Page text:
Sure, there is the likely theory that people feel safer in being a jerk online because they can hide behind a screen. Yet even on Facebook where there is some semblance of a profile and transparency I find a whole lot of jerkiness.

And I don’t have patience for it when it’s an issue I care about. Most recently, I went head to head with a woman on a friend’s Facebook timeline who contended that a people “like” Mike Brown and Tamir Rice “deserved” to get shot.  I am not one to let that go.  I also realize that I am not the one who will convince this supposedly Christian woman otherwise. Instead I simply state my position and call it a night.


I’m a busy woman with a family to raise and projects to work on.  I don’t care for politicking. I much rather be plain spoken so people know where I stand and I know where they stand. I have been known to apologize to people for thinking poorly of them in the past and realizing my hasty judgment.  I hope others would treat me the same but I know that they don’t. In fact, to say I’ve been treated poorly by members of my community would be a horrifying understatement.  I can’t control other people’s responses or behaviors though.  I can only understand mine and what provokes how I treat others.  I also believe that if I try to fight every single battle then it will dilute the meaning in my energy. If I fight everything then that means I will fight for anything. And that means there is no significance to any of my words.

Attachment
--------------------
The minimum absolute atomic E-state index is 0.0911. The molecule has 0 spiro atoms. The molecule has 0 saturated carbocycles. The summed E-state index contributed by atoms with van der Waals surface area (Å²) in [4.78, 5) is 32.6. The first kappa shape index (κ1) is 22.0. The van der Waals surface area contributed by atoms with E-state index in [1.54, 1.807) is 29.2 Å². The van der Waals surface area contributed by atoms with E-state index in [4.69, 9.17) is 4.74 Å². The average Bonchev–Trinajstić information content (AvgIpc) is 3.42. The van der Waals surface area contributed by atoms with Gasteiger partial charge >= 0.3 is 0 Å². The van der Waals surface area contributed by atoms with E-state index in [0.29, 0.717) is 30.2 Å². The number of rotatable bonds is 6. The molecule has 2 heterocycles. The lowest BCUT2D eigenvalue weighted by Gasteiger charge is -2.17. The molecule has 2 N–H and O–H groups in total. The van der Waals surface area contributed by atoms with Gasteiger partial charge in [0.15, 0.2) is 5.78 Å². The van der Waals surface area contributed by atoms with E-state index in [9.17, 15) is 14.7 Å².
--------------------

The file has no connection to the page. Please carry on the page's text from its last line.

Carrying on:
And who can write with gloves on anyway?

C. Streetlights
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Published by C. Streetlights

I wrote and illustrated my first bestseller, "The Lovely Unicorn" in the second grade and I've been terrified of success ever since. Published by ShadowTeamsNYC and represented by Lisa Hagen Books

4 thoughts on “Unpleasant People and the Problems I Have With Them”

  1. Kat says:

    I love your goat.

    1. This made me laugh in a fantastic burst of snorting. I love you!

  2. Beth says:

    When I first read the title, I thought we might have words… no time for Benedict Cumberbatch? Dear me, there’s *always* time for Benedict Cumberbatch. Imagine my relief when I read your post and found out you were referring to Shakespeare’s Benedict.